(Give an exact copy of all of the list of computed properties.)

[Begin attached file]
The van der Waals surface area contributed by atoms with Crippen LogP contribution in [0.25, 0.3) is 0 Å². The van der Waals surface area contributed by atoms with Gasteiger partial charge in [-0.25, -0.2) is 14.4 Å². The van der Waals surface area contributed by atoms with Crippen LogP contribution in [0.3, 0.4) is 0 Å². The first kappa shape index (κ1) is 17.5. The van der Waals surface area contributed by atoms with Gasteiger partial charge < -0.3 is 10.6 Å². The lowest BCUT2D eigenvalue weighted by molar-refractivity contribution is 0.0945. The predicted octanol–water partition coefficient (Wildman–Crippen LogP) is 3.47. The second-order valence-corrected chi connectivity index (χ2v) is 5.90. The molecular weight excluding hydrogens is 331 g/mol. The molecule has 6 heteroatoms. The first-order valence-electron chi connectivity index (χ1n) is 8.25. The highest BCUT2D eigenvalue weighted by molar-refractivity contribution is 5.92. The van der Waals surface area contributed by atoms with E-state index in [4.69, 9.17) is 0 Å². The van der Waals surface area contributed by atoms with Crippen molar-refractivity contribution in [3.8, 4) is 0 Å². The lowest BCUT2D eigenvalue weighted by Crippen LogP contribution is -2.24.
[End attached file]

The van der Waals surface area contributed by atoms with Crippen LogP contribution in [0.25, 0.3) is 0 Å². The van der Waals surface area contributed by atoms with Gasteiger partial charge in [-0.25, -0.2) is 14.4 Å². The van der Waals surface area contributed by atoms with Crippen LogP contribution in [0.3, 0.4) is 0 Å². The first kappa shape index (κ1) is 17.5. The van der Waals surface area contributed by atoms with Gasteiger partial charge < -0.3 is 10.6 Å². The lowest BCUT2D eigenvalue weighted by molar-refractivity contribution is 0.0945. The predicted octanol–water partition coefficient (Wildman–Crippen LogP) is 3.47. The second-order valence-corrected chi connectivity index (χ2v) is 5.90. The molecular weight excluding hydrogens is 331 g/mol. The molecule has 6 heteroatoms. The first-order valence-electron chi connectivity index (χ1n) is 8.25. The highest BCUT2D eigenvalue weighted by molar-refractivity contribution is 5.92. The van der Waals surface area contributed by atoms with E-state index in [4.69, 9.17) is 0 Å². The van der Waals surface area contributed by atoms with Crippen molar-refractivity contribution in [3.8, 4) is 0 Å². The lowest BCUT2D eigenvalue weighted by Crippen LogP contribution is -2.24.